Writers who excel in developing plots are referred to as plot-driven (or plotters). Delving into our childhood dreams can be a fertile place to find a plot, as it is with creating worlds. These dreams can bring our story’s hopes and fantasies to life with their ability to mirror the ideals we once had as children but have lost in our adult world. They bring an understanding of our deepest desires and definitions of affection.

However, unlike creating worlds, plot-driven stories promise to have complex external conflict. They will develop multiple subplots, unexpected storylines, and plot twists. . Plot-driven stories are not something writers find on the page as they write. We need a high state of introversion or the conscientiousness trait to do this.

Our conscientiousness personalities aim for achievement. It prefers to plan and not be spontaneous; It is associated with creativity through the industriousness and achievement sub-factors. At the same time, order, dutifulness, and deliberation sub-factors appear to reduce creative ability.

Examples of plot-driven authors are George R.R. Martin, J.R.R. Tolkien, Dan Brown, Isaac AsimovandGillian Flynn.

3. Bringing characters to life

We can see characters in stone and flowers
It is natural to see characters in stone and flowers

Writers who love to bring their characters to life have an attentiveness to inner feelings, which is part of the openness trait. Indicators for this include: being interested in people and feelings and depicting characters and their emotions with care.

If you like Jane Harper, Jane Austen, Leo Tolstoy or Kazuo Ishiguro you must have a strand or two of the attentiveness to inner feelings trait. Character-driven fiction could be part of your promise to your readers.

Writers can also increase their ability to bring characters to life through a heightened state of self-esteem and sensory processing sensitivity.

Sensory processing sensitivity is characterised by a tendency to analyse novel situations, greater sensitivity to subtle stimuli, and deeper cognitive processing strategies. In real life, this can cause unhappiness because most people don’t like to be scrutinised. In combination with an unhealthy self-esteem, it can also lead to over-reaction.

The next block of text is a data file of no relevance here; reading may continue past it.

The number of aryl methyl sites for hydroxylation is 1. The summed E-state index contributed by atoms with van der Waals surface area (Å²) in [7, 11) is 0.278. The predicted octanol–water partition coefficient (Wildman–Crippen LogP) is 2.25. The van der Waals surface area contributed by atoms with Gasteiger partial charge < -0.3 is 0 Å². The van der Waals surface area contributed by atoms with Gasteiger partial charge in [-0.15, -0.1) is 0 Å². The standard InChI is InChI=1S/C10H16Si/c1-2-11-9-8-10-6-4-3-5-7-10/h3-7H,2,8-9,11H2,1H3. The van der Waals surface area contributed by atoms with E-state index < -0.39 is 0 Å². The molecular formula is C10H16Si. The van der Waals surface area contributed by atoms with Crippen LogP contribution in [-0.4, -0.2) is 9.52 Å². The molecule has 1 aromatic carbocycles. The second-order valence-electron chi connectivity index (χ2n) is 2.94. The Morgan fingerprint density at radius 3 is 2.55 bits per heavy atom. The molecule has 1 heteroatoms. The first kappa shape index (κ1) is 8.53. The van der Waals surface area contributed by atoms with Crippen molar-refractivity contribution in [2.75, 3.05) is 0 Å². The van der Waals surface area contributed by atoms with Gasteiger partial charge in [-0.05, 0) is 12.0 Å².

Readers, on the other hand, do like and even expect insights into fictional characters. As writers, sensory processing sensitivity could be what we need to bring characters to life and get a fix on their positive and negative emotional responses.

4. Experiencing the joy of words

Lewis Carroll’s caterpillar was blessed with the joy of words
Lewis Carroll’s caterpillar was blessed with the joy of words

Writing develops our facility with words through our developing perception of their beauty. Our promise to our readers can be the charm and delight we inspire with mere words. This promise is for aesthetic words, sounds and associations. It is for the pleasure and impact of one sound on another— the firmness of good prose or the rhythm of a good story.

For writing, the generation of aesthetic states involves creating interest with an original arrangement of words. Gaining an understanding elicits pleasure. However, when the novelty remains obscure, confusion can also occur.

The openness trait’s “aesthetic sensitivity” is a personality domain that explains individual differences in creating, seeking, and appreciating art. Aesthetic sensitivity is associated with artistic creativity, implicit learning ability, general knowledge, and reasoning based on acquired information. It relies on the bridge between the body and the mind. Or, if you prefer, the link between our conscious and subconscious minds. As Henry Jamessaid: “It is art that makes life, makes interest, makes importance… and I know of no substitute whatever for the force and beauty of its process.”

Being charmed by authors, such as Henry James, Patrick White, R.R. Tolkien, Markus Zusak or Oscar Wilde, could mean you have a high aesthetic sensitivity.  

5. Curiosity with ideas

Another joy of writing is how it develops our artistry for discovering original ideas. We use words to make sense of reality. We desire to see things as they are and elucidate their meaning. These ideas can see past stereotypes and convey an insightful knowledge of human existence in all of its incredible variety.

These ideas could be conceptual or abstractions, social or political, hypothesis or plan, chaos or thesis, material or metaphysical.